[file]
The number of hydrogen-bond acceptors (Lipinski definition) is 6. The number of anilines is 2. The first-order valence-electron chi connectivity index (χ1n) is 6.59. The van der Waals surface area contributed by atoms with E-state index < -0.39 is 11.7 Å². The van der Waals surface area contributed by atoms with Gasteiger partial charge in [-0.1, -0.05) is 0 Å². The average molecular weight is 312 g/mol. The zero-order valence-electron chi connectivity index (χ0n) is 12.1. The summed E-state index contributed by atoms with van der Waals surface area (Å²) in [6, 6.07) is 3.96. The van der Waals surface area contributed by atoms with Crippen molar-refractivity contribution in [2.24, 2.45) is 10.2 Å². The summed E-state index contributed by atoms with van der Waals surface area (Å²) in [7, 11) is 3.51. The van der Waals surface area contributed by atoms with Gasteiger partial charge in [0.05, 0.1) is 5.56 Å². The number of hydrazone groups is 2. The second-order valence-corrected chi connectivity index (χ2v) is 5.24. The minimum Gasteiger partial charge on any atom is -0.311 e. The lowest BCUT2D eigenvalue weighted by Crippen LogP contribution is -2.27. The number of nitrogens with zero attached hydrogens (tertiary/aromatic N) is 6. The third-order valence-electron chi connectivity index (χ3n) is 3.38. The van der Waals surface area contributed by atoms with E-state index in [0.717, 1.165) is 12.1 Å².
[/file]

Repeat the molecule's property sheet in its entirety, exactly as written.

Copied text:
The number of hydrogen-bond acceptors (Lipinski definition) is 6. The number of anilines is 2. The first-order valence-electron chi connectivity index (χ1n) is 6.59. The van der Waals surface area contributed by atoms with E-state index < -0.39 is 11.7 Å². The van der Waals surface area contributed by atoms with Gasteiger partial charge in [-0.1, -0.05) is 0 Å². The average molecular weight is 312 g/mol. The zero-order valence-electron chi connectivity index (χ0n) is 12.1. The summed E-state index contributed by atoms with van der Waals surface area (Å²) in [6, 6.07) is 3.96. The van der Waals surface area contributed by atoms with Crippen molar-refractivity contribution in [2.24, 2.45) is 10.2 Å². The summed E-state index contributed by atoms with van der Waals surface area (Å²) in [7, 11) is 3.51. The van der Waals surface area contributed by atoms with Gasteiger partial charge in [0.05, 0.1) is 5.56 Å². The number of hydrazone groups is 2. The second-order valence-corrected chi connectivity index (χ2v) is 5.24. The minimum Gasteiger partial charge on any atom is -0.311 e. The lowest BCUT2D eigenvalue weighted by Crippen LogP contribution is -2.27. The number of nitrogens with zero attached hydrogens (tertiary/aromatic N) is 6. The third-order valence-electron chi connectivity index (χ3n) is 3.38. The van der Waals surface area contributed by atoms with E-state index in [0.717, 1.165) is 12.1 Å².